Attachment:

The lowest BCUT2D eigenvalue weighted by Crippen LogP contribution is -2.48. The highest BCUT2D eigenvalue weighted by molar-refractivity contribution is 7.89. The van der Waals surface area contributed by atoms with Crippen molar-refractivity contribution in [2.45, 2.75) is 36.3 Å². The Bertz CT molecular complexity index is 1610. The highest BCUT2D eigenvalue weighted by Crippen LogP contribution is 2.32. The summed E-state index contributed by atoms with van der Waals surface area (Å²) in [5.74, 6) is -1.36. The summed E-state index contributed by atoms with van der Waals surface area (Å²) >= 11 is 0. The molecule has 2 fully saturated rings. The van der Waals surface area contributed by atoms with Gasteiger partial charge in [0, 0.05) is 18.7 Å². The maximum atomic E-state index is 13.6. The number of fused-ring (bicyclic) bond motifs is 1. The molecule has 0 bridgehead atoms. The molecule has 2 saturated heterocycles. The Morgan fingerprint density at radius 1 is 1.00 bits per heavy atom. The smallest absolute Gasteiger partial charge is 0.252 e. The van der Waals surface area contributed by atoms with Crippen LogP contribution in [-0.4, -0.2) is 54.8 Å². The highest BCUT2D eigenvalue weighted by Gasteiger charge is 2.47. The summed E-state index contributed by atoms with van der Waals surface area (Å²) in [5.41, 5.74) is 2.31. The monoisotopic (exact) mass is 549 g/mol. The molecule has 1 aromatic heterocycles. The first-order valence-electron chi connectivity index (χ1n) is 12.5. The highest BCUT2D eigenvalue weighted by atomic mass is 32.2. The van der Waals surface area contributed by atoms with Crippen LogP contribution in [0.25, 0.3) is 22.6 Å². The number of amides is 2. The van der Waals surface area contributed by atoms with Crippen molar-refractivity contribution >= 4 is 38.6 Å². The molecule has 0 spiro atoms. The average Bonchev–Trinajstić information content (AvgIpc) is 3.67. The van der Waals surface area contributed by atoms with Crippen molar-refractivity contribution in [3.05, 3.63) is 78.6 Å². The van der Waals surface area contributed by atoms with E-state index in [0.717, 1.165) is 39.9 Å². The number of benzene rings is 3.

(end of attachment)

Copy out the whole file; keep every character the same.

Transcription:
The lowest BCUT2D eigenvalue weighted by Crippen LogP contribution is -2.48. The highest BCUT2D eigenvalue weighted by molar-refractivity contribution is 7.89. The van der Waals surface area contributed by atoms with Crippen molar-refractivity contribution in [2.45, 2.75) is 36.3 Å². The Bertz CT molecular complexity index is 1610. The highest BCUT2D eigenvalue weighted by Crippen LogP contribution is 2.32. The summed E-state index contributed by atoms with van der Waals surface area (Å²) in [5.74, 6) is -1.36. The summed E-state index contributed by atoms with van der Waals surface area (Å²) >= 11 is 0. The molecule has 2 fully saturated rings. The van der Waals surface area contributed by atoms with Gasteiger partial charge in [0, 0.05) is 18.7 Å². The maximum atomic E-state index is 13.6. The number of fused-ring (bicyclic) bond motifs is 1. The molecule has 0 bridgehead atoms. The molecule has 2 saturated heterocycles. The Morgan fingerprint density at radius 1 is 1.00 bits per heavy atom. The smallest absolute Gasteiger partial charge is 0.252 e. The van der Waals surface area contributed by atoms with Crippen LogP contribution in [-0.4, -0.2) is 54.8 Å². The highest BCUT2D eigenvalue weighted by Gasteiger charge is 2.47. The summed E-state index contributed by atoms with van der Waals surface area (Å²) in [5.41, 5.74) is 2.31. The monoisotopic (exact) mass is 549 g/mol. The molecule has 1 aromatic heterocycles. The first-order valence-electron chi connectivity index (χ1n) is 12.5. The highest BCUT2D eigenvalue weighted by atomic mass is 32.2. The van der Waals surface area contributed by atoms with Crippen LogP contribution in [0.25, 0.3) is 22.6 Å². The number of amides is 2. The van der Waals surface area contributed by atoms with Crippen molar-refractivity contribution >= 4 is 38.6 Å². The molecule has 0 spiro atoms. The average Bonchev–Trinajstić information content (AvgIpc) is 3.67. The van der Waals surface area contributed by atoms with Crippen molar-refractivity contribution in [3.05, 3.63) is 78.6 Å². The van der Waals surface area contributed by atoms with E-state index in [0.717, 1.165) is 39.9 Å². The number of benzene rings is 3.